# Rationality is about pattern recognition, not reasoning

Short ver­sion (cour­tesy of Nanashi)

Our brains’ pat­tern recog­ni­tion ca­pa­bil­ities are far stronger than our abil­ity to rea­son ex­plic­itly. Most peo­ple can rec­og­nize cats across con­texts with lit­tle men­tal ex­er­tion. By way of con­trast, ex­plic­itly con­struct­ing a for­mal al­gorithm that can con­sis­tently cats across con­texts re­quires great sci­en­tific abil­ity and cog­ni­tive ex­er­tion.

Very high level epistemic ra­tio­nal­ity is about re­train­ing one’s brain to be able to see pat­terns in the ev­i­dence in the same way that we can see pat­terns when we ob­serve the world with our eyes. Rea­son­ing plays a role, but a rel­a­tively small one. Suffi­ciently high qual­ity math­e­mat­i­ci­ans don’t make their dis­cov­er­ies through rea­son­ing. The math­e­mat­i­cal proof is the very last step: you do it to check that your eyes weren’t de­ceiv­ing you, but you know ahead of time that your eyes prob­a­bly weren’t de­ceiv­ing you.

I have a lot of ev­i­dence that this way of think­ing is how the most effec­tive peo­ple think about the world. I would like to share what I learned. I think that what I’ve learned is some­thing that lots of peo­ple are ca­pa­ble of learn­ing, and that learn­ing it would greatly im­prove peo­ple’s effec­tive­ness. But com­mu­ni­cat­ing the in­for­ma­tion is very difficult.

It took me 10,000+ hours to learn how to “see” pat­terns in ev­i­dence in the way that I can now. Right now, I don’t know how to com­mu­ni­cate how to do it suc­cinctly. In or­der to suc­ceed, I need col­lab­o­ra­tors who are open to spend a lot of time think­ing care­fully about the ma­te­rial, to get to the point of be­ing able to teach oth­ers. I’d wel­come any sug­ges­tions for how to find col­lab­o­ra­tors.

Long version

For most of my life, I be­lieved that epistemic ra­tio­nal­ity was largely about rea­son­ing care­fully about the world. I fre­quently ob­served peo­ple’s in­tu­itions lead­ing them astray. I thought that what differ­en­ti­ated peo­ple with high epistemic ra­tio­nal­ity is Carte­sian skep­ti­cism: the prac­tice of care­fully scru­ti­niz­ing all of one’s be­liefs us­ing de­duc­tive-style rea­son­ing.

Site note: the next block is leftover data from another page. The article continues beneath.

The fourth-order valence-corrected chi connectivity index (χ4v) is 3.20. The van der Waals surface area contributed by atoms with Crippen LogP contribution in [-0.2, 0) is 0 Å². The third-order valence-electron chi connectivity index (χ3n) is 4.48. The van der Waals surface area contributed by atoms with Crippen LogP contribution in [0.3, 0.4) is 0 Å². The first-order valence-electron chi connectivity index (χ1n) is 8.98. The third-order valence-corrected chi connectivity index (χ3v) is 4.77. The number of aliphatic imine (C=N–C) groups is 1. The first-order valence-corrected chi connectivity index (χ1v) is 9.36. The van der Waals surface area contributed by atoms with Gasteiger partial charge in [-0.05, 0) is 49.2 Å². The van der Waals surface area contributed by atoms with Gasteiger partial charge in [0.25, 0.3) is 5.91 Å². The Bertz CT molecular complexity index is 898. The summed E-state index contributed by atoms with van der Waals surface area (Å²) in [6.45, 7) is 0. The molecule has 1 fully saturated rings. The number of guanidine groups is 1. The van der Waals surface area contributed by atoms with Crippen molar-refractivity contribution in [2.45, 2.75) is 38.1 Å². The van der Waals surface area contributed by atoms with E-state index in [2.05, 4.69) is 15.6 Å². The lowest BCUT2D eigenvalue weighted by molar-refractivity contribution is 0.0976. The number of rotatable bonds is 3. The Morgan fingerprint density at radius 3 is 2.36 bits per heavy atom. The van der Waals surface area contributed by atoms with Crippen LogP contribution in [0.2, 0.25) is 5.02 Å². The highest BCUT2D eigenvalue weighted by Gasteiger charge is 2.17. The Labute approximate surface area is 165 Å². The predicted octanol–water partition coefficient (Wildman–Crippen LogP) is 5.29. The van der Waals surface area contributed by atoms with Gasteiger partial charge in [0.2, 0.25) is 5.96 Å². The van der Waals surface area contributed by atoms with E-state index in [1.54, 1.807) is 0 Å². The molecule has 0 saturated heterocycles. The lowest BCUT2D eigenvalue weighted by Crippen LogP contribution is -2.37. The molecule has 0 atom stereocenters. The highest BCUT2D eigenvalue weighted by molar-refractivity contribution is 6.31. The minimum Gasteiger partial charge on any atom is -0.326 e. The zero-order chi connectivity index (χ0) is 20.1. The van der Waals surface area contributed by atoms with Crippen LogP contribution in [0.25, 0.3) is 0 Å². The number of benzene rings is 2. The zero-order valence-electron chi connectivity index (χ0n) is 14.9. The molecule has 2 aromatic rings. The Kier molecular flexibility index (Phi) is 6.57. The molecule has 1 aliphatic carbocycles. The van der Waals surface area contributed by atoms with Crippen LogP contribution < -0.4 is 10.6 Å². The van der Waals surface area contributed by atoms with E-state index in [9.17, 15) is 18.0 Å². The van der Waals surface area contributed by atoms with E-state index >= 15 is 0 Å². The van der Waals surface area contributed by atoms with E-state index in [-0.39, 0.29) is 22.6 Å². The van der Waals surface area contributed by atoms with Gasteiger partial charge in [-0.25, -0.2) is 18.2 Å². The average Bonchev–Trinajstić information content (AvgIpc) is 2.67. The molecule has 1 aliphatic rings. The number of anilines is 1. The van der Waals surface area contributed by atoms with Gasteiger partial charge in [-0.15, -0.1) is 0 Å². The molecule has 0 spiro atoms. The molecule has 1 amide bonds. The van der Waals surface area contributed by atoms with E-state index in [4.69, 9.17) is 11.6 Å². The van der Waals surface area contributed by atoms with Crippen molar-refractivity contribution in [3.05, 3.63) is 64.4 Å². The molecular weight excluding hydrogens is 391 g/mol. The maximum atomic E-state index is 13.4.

When I met Holden Karnofsky, co-founder of GiveWell, I came to rec­og­nize that Holden’s gen­eral epistemic ra­tio­nal­ity was much higher than my own. Over the course of years of in­ter­ac­tion, I dis­cov­ered that Holden was not us­ing my style of rea­son­ing. In­stead, his be­liefs were backed by lots of in­de­pen­dent small pieces of ev­i­dence, which in ag­gre­gate sufficed to in­still con­fi­dence, even if no in­di­vi­d­ual piece of ev­i­dence was com­pel­ling by it­self. I fi­nally un­der­stood this in 2013, and it was a ma­jor epiphany for me. I wrote about it in two posts [1], [2].

After learn­ing data sci­ence, I re­al­ized that my “many weak ar­gu­ments” paradigm was also flawed: I had greatly over­es­ti­mated the role that rea­son­ing of any sort plays in ar­riv­ing at true be­liefs about the world.

In hind­sight, it makes sense. Our brains’ pat­tern recog­ni­tion ca­pa­bil­ities are far stronger than our abil­ity to rea­son ex­plic­itly. Most peo­ple can rec­og­nize cats across con­texts with lit­tle men­tal ex­er­tion. By way of con­trast, ex­plic­itly con­struct­ing a for­mal al­gorithm that can con­sis­tently cats across con­texts re­quires great sci­en­tific abil­ity and cog­ni­tive ex­er­tion. And the best al­gorithms that peo­ple have been con­structed (within the paradigm of deep learn­ing) are highly non­trans­par­ent: no­body’s been able to in­ter­pret their be­hav­ior in in­tel­ligible terms.

Very high level epistemic ra­tio­nal­ity is about re­train­ing one’s brain to be able to see pat­terns in the ev­i­dence in the same way that we can see pat­terns when we ob­serve the world with our eyes. Rea­son­ing plays a role, but a rel­a­tively small one. If one has de­vel­oped the ca­pac­ity to see in this way, one can con­struct post hoc ex­plicit ar­gu­ments for why one be­lieves some­thing, but these ar­gu­ments aren’t how one ar­rived at the be­lief.